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In-flight announcements: keeping your in-flight audio inclusive, keeps your passengers all ears



Keeping your in-flight announcements inclusive


Every international company faces a similar challenge: with customers of varying races, religions, and cultural characteristics, how do they maintain positive multicultural interactions while delivering quality customer experiences (CX)?


But in aviation - boy, are we at the business end of that conundrum.


As we welcome all aboard, we welcome a diversity of experiences, expectations, and levels of excitement - or antipathy. And we have to deliver for everyone on every flight. For example, a single flight on Emirates may have up to 20 different nationalities and 12 different languages. (Simple Flying, May 2022)


As Abdulkadir Demirtaş, Customer Experience Manager, IGA Istanbul Airport, states: "There is no room for a "one size fits all strategy" anymore."


Passengers now value airlines, quite rightly, beyond the product or service they deliver in a literal sense, but increasingly with the emotional or personal relationship they build with the brand they choose.


Too right too!


Old notions of what CX means in influencing buying decisions have been replaced by a little thing called… empathy.


And if one note in your passenger experience is out of tune with the values you claim as yours, your brand will be called out. The risks of exclusivity are real. Customer-centric companies are 60% more profitable than companies that don't focus on customers - or, perhaps, focus only on some of them.


And that's why in-flight announcements are a compelling and compulsory addition to note-perfect passenger experience (PAXEx).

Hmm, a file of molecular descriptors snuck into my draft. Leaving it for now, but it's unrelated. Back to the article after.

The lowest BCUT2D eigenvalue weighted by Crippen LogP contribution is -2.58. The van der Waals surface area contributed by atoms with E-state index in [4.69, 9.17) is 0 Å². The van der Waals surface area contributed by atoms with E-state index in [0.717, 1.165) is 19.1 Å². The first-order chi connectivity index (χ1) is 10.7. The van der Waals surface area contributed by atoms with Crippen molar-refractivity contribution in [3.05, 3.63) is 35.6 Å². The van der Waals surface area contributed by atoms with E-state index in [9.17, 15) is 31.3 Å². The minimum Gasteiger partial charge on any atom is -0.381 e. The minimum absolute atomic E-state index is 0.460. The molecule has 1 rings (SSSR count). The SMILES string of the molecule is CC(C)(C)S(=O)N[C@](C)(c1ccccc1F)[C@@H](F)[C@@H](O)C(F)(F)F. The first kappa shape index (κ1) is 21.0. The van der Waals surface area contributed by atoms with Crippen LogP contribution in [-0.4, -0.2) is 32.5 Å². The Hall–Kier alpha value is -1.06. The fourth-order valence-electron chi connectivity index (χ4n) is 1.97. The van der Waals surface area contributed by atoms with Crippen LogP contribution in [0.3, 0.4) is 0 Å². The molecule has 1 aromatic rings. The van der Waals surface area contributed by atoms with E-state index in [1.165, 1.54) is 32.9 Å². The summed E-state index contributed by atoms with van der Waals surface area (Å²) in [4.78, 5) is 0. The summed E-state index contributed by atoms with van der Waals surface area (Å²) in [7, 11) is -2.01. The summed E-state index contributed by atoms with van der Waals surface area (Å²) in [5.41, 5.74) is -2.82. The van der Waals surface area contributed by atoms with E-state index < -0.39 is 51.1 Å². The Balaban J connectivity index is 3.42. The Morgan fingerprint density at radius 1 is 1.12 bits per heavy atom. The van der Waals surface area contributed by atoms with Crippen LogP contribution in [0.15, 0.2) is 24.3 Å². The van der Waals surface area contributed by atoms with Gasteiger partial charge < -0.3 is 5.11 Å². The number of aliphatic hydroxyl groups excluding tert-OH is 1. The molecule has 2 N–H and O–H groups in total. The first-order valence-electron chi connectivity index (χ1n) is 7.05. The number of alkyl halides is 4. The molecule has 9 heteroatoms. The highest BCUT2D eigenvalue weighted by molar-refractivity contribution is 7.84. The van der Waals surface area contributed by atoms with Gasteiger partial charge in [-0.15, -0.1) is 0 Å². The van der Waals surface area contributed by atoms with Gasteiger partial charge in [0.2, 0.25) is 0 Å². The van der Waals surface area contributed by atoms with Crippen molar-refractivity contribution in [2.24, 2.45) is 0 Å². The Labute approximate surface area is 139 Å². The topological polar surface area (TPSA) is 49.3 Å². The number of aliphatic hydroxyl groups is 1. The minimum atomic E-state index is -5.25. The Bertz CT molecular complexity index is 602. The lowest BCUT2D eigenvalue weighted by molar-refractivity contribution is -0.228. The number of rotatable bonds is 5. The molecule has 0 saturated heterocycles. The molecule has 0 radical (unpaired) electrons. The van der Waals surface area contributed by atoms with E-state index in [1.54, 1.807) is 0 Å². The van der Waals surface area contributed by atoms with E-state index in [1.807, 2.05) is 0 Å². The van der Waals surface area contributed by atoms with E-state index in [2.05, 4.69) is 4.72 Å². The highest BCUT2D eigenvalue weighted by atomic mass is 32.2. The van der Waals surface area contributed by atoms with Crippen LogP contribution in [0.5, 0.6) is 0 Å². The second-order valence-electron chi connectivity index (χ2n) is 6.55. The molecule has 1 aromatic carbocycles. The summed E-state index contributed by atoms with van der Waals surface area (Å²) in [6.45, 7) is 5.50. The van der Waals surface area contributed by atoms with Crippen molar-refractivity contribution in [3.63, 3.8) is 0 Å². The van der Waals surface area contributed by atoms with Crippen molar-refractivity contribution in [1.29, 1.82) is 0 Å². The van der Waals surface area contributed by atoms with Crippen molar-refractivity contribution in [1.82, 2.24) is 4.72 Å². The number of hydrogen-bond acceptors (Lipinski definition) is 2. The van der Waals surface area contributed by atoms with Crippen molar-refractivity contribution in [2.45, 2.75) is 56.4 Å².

Read on for details of how aviation embraces inclusivity across various aspects of the passenger experience and how your in-flight audio is crucial to achieving it.



77% of consumers say inefficient customer experiences detract from their quality of life - Cision

Happy or Not, Here I Come: why passenger experience counts


A jaw-dropping 77% of consumers say inefficient customer experiences detract from their quality of life.


If a passenger has had a poor customer journey (literally!) to the point of embarkation, your in-flight audio could be music to their ears - if it’s positioned correctly.


That's why the entire passenger experience - from discovery to the point of sale, check in and boarding - must deliver more on 'Woo' and less on 'Woe.'


Back to empathy - if your passengers don't feel you really get them, that you've understood their needs, then - aside from embarking the aircraft - you're unlikely to get them on board.


Let's get into how to help your passengers be happy by cultivating an inclusive and enjoyable passenger experience throughout their customer journey: from booking, to airport, to in-flight audio content.


First: what is inclusivity?


Inclusivity is the opposite of exclusivity. Ok, a no-brainer. But what that means is that an inclusive passenger experience is about everyone. No one is excluded. Wheelchair passengers, passengers with pushchairs, younger, older, and of all nationalities: no space or journey should make any passenger feel 'othered'.


Access to everything for all is the mantra: never allowing a lack of organisational empathy - from airport experience, to the announcements passengers hear - to exclude anyone.


What are the risks of exclusivity?


IATA states that travel is changing: that there is "a geographic reshuffling of world air traffic to the East”. In other words, air travel is becoming more pluralistic, with a changing - more international - demographic than ever before.